But to be foremost in battle is a virtue not to be despised. I believe it will be a quick war, that there will be few losses. But if losses there must be, then let us remember the Latin phrase which must have come to the lips of many a Roman when he stood embattled in a foreign land: I know of one young man who has great promise as a writer, and he has written the first act of a tragedy which would be a credit to one of the masters.

And he is dreaming, I suppose, of following in the footsteps of Goethe and Schiller, and I hope he will. But now our country calls! The Fatherland needs leaders!!

Personal ambition must be thrown aside in the one great sacrifice for our country! Here is a glorious beginning to your lives!

The fields of honor calls you. Inspired by the uplifting rhetoric of their teacher, the boys rise one by one to their feet, promising to go.

The group of German school boys enthusiastically cheer and volunteer to enlist for service in World War I. The young men who will soon become the central characters of the film are introduced. Seven naive boys including Paul Baumer 21 year old Lew Ayres in a star-making role and his friends Kropp, Leer, and Kemmerickeach young and impressionable, are recruited and trained to fight for the glory of the fatherland.

Arriving in training camp, the young boys expect war to be a great lark. They enthusiastically talk about fighting, using bayonets, riding cavalry, or killing the enemy, but soon, the schoolmaster's words fade from their memories. They are trained by drill sergeant Himmelstoss, the ex-village postmaster who has become a disliked, sadistically brutal commander. During training, he proves to the recruits how they must obey his commands: The first thing to do is to forget everything you ever knew, everything you ever learned - Forget!

Forget what you've been, and what you think you're going to be. You're going to be soldiers, and that's all. I'll take the mother's milk out of you, I'll make you hard-boiled. I'll make soldiers out of you, or kill you!

Himmelstoss takes pleasure during their training days in ordering the recruits to march into mud, fall down to the ground and crawl forward in the muck. After being dismissed one day, a recruit bitterly complains about Himmelstoss: Means we get no time off. Four hours to get ready for inspection. On the way to the front lines after being ordered there by rail, the new recruits disembark in a shell-torn French town.

There, they hear the scream of enemy shells for the first time. The Germans are already suffering from lack of supplies and food. The raw recruits are greeted by disillusioned, cynically-stoic veterans of the war. Fresh from the turnip patch. We've been here since yesterday morning and we've been living on a bale of hay and razor blades. In a dramatic entrance, the incomparable Katczinsky arrives with a pig over his shoulders.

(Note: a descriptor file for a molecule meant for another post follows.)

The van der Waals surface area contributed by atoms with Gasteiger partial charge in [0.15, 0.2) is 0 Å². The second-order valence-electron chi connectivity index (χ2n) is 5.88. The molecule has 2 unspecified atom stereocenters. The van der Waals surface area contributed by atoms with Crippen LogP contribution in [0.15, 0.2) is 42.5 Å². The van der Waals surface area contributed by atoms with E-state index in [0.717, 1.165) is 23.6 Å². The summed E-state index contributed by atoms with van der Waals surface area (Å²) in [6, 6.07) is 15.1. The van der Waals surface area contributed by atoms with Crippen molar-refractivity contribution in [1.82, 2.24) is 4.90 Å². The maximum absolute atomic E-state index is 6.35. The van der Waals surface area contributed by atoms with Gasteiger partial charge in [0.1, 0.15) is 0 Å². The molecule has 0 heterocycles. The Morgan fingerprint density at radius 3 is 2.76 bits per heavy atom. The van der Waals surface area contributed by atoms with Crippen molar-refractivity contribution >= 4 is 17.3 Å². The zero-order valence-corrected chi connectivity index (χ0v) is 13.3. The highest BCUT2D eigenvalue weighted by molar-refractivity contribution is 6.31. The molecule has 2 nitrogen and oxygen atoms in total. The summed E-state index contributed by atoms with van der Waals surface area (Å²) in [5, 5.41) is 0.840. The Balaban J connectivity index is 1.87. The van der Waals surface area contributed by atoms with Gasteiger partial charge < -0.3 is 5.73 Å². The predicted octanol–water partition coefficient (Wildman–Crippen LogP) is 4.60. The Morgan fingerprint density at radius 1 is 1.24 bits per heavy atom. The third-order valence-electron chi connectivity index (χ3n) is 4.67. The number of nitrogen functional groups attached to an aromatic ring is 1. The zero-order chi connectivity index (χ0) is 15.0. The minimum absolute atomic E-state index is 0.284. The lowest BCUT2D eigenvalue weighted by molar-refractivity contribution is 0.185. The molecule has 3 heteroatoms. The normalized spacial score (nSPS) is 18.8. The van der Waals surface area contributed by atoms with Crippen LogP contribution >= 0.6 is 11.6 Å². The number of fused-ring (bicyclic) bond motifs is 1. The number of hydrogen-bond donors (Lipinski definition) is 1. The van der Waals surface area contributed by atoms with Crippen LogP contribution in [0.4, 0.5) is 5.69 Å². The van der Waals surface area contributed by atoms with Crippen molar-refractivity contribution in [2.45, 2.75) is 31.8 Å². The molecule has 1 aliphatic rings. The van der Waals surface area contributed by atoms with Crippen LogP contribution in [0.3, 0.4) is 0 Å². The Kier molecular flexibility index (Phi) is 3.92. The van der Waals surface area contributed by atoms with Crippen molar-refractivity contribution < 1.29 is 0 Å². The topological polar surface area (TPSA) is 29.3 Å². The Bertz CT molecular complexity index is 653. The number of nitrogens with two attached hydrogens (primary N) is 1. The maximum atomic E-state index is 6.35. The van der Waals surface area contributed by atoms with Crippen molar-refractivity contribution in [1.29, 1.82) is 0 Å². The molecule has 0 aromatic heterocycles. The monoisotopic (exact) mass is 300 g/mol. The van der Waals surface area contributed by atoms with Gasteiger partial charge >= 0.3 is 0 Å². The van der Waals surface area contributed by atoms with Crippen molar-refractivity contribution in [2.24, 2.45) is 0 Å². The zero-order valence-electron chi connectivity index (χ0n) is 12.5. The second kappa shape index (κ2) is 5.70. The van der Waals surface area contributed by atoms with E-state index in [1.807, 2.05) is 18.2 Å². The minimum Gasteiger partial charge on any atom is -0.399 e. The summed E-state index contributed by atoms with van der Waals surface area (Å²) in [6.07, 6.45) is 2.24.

All Quiet on the Western Front Essay | Essay

Obviously, he has learned how to live amidst the horrors and deprivations of war. He instructs the young recruits: Hey, this is no parade ground. Soon, everyone is devouring the whole pig.

  1. The fields of honor calls you.
  2. Iron-willed Katczkinsky strikes another one who has a nervous breakdown under the strain. In short, the glorified notion of war and honor are proven to be false—along with the concept of an enemy itself.
  3. Paul turns, writhes, and cringes in horror against his rifle stock.

That evening, the young boys are ordered to the front for "wiring duty" - their mission is to string barbed wire during the middle of the night. One of the recruits soils his pants and Katczinsky is reassuring, as the camera trucks along in front of the soldiers: It's happened to better men than you. And it's happened to me. When we come back, I'll get you all some nice, clean underwear. He instructs them in proper protection from shell fire: Those big fellas just make a lot of noise and land about five miles behind the line.

The things we've got to watch out for are them black ones. They don't give you much warning. Mother Earth - press yourselves down upon her. Bury yourselves deep into her. Just keep your eyes on me. When you see me flop, you flop, only try to beat me to it.

One of the boys is blinded by shell fire and screams: The students learn that war is not noble - it is no more than cruel death and destruction. Katczkinsky explains how foolish it was for one of the recruits to go and retrieve his friend - the corpse of the dead man. Why did you risk your life bringing him in? But it's Behm, my friend. Now, don't any of ya ever do that again. The next day, Katczinsky tells the exhausted Paul about the war and the interminable march they are about to take to another "party": For days on end, they sit terrified, hungry, disheveled and tired in a dug-out underground bunker, hearing the ever-present sound of bombs exploding above them.